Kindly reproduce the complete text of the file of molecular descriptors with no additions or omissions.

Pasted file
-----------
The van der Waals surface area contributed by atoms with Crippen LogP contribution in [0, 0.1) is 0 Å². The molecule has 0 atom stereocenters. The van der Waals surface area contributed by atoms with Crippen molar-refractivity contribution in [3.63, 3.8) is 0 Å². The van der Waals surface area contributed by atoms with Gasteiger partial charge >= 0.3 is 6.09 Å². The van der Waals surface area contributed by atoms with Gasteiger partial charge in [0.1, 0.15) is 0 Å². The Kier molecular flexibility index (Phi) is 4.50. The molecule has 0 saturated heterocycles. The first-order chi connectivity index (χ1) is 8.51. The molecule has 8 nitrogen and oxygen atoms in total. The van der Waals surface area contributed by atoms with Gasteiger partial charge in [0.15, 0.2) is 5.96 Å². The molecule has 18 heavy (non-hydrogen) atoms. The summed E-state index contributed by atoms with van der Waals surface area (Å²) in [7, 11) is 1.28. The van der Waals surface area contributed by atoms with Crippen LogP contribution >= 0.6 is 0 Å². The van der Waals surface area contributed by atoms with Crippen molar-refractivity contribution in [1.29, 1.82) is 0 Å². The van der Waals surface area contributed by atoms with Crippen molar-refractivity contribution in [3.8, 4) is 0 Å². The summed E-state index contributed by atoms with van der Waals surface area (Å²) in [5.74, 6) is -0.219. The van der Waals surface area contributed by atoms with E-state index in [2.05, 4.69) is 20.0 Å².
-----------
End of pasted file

The van der Waals surface area contributed by atoms with Crippen LogP contribution in [0, 0.1) is 0 Å². The molecule has 0 atom stereocenters. The van der Waals surface area contributed by atoms with Crippen molar-refractivity contribution in [3.63, 3.8) is 0 Å². The van der Waals surface area contributed by atoms with Gasteiger partial charge >= 0.3 is 6.09 Å². The van der Waals surface area contributed by atoms with Gasteiger partial charge in [0.1, 0.15) is 0 Å². The Kier molecular flexibility index (Phi) is 4.50. The molecule has 0 saturated heterocycles. The first-order chi connectivity index (χ1) is 8.51. The molecule has 8 nitrogen and oxygen atoms in total. The van der Waals surface area contributed by atoms with Gasteiger partial charge in [0.15, 0.2) is 5.96 Å². The molecule has 18 heavy (non-hydrogen) atoms. The summed E-state index contributed by atoms with van der Waals surface area (Å²) in [7, 11) is 1.28. The van der Waals surface area contributed by atoms with Crippen LogP contribution >= 0.6 is 0 Å². The van der Waals surface area contributed by atoms with Crippen molar-refractivity contribution in [1.29, 1.82) is 0 Å². The van der Waals surface area contributed by atoms with Crippen molar-refractivity contribution in [3.8, 4) is 0 Å². The summed E-state index contributed by atoms with van der Waals surface area (Å²) in [5.74, 6) is -0.219. The van der Waals surface area contributed by atoms with E-state index in [2.05, 4.69) is 20.0 Å².